India was ripe for a political change in 2014. The Congress party, over its extended tenure in government, had severely underperformed and remained (and still is) unashamedly apologetic about its misdemeanours while in power. The Aam Aadmi Party (AAP) was an untested alternative at that of point of time, especially on the back of their 49-day rule of Delhi just prior to the 2014 general elections in India. So, the Indian people overwhelmingly voted for the only other "national alternative", the Bharatiya Janata Party (BJP).
Tall promises were made about a potential "Modi Sarkar" and the people bought in. Narendra Modi's claim to power was built on two significant pledges. First, he professed to having a "56-inch chest" necessary for fronting a nation such as India. Second, he made a solemn promise to usher in "acchhe din", or good days, for India and all Indians.
More than two years on, Mr Modi and his government have miserably failed on both counts. When I say this, I want to make it clear that I am not a supporter of the Congress, or the Aam Aadmi Party, or of any other political outfit. This appraisal is of the BJP as the current ruling party (and in a majority government).
Through carefully placed words, your message tries to demarcate the "correct" way of retaining communal divisions.
The metaphorical "acchhe din" are as evasive as a Modi reprimand on growing communal tensions in India. For his two year anniversary, Modi claimed that the promise of "acchhe din" had been fulfilled and a lack of any major corruption scandals in the ranks of the Modi led government was proof enough.
With all due respect Mr Modi, the lack of corruption scandals is commendable, but it does not translate into "acchhe din". That's how governments ought to function -- corruption free. So, India has returned to mere "normal din", and that too in relation to one issue only.
Now, let's talk about the famed "56-inch chest".
Honourable Prime Minister of India, you have remained markedly absent as the leader of the nation in taking a meaningful stance against the growing communal tensions within India. To be brutally honest, such tensions seem to have grown under your government. To use a political analogy, you have largely done a "Manmohan Singh" on these issues, respected Sir, especially, towards your own saffron outfit and its affiliated entities.
So it was a bit surprising when recently, for the first time, you chose to denounce the so-called "cow vigilantes" and spoke up for the Dalits and the marginalized. That you chose to publicly speak against this breed of hooligans is worthy of appreciation, but, the message itself came across as half-baked. It came across as a token rebuke uttered by a Prime Minister who perhaps was advised by his media experts to "say something" before it all gets out of hand.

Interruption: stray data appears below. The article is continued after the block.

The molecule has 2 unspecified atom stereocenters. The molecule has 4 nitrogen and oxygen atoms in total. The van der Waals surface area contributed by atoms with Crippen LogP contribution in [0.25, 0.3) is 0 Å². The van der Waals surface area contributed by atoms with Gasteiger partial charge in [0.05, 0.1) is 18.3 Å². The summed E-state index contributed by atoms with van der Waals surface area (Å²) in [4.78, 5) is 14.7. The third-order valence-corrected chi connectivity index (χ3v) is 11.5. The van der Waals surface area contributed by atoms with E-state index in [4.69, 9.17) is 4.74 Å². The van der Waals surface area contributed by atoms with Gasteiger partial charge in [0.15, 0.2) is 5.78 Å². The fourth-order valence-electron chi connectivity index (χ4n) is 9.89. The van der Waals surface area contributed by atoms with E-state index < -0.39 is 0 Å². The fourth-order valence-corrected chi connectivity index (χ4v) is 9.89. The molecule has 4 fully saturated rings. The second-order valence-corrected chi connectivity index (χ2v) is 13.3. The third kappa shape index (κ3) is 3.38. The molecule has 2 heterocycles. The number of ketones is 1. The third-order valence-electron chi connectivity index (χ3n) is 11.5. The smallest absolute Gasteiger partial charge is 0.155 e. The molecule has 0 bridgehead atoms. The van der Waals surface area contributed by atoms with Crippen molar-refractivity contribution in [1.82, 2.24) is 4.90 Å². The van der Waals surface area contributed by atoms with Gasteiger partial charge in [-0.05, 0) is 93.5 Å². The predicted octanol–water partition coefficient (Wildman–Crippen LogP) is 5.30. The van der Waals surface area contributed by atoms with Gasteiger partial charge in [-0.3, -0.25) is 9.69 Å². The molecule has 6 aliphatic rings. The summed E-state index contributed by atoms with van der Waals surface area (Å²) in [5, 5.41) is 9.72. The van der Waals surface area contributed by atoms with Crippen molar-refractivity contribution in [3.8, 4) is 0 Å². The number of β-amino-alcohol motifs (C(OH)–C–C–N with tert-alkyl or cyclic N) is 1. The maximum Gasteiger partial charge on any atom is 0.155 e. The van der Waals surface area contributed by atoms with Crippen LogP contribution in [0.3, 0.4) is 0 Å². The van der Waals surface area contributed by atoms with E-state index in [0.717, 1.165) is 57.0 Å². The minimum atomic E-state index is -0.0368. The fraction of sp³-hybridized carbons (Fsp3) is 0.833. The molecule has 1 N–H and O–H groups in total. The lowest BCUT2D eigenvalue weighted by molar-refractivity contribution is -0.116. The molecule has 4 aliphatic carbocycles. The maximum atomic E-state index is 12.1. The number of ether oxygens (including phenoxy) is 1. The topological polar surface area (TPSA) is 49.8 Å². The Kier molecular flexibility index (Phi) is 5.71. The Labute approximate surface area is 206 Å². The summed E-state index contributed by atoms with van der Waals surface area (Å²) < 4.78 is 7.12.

Your castigation, Mr. Modi, of the "self-styled cow vigilantes" is an arbitrary, bracketed tirade towards one creed of criminals. If one was to read between the lines, you continue to remain silent about the bigger outfit of thugs and bigots who propagate such communal crimes and are affiliated to your political party. Your derision does not identify this matter as a law and order issue where citizens are being insulted, injured, and lynched. Instead, through carefully placed words, your message tries to demarcate the "correct" way of retaining communal divisions.
You continue to remain silent about the bigger outfit of thugs and bigots who propagate such communal crimes and are affiliated to your political party.
Mr. Modi, I discard your newfound urge to scold communal miscreants as mere political lip-service. And I have good reason to feel that way. As soon as you got off the stage in Telangana, some trusted media advisor of yours was on a new channel stating that these matters of communal unrest are the responsibility of "state governments" and not the Prime Minister.
You may not have direct responsibility for the enforcement of law and order in every state or territory, Mr. Prime Minister, but you have direct and total responsibility for what goes on in a country that you currently lead. So to merely state an opinion about communal violence is shirking that responsibility, sir.
You must stand up to this prevailing unrest and in no uncertain words inform the thugs and bigots (of any denomination) that no citizen is above the law and anyone who chooses to breach its dictates will have to face judicial punishment, no exceptions. Your words must strongly discredit racial or communal discrimination within India.
Now that is the sort of message befitting of a person with a "56-inch ka seena", sir. And you never know, this may lead to your much publicised "acchhe din"as well.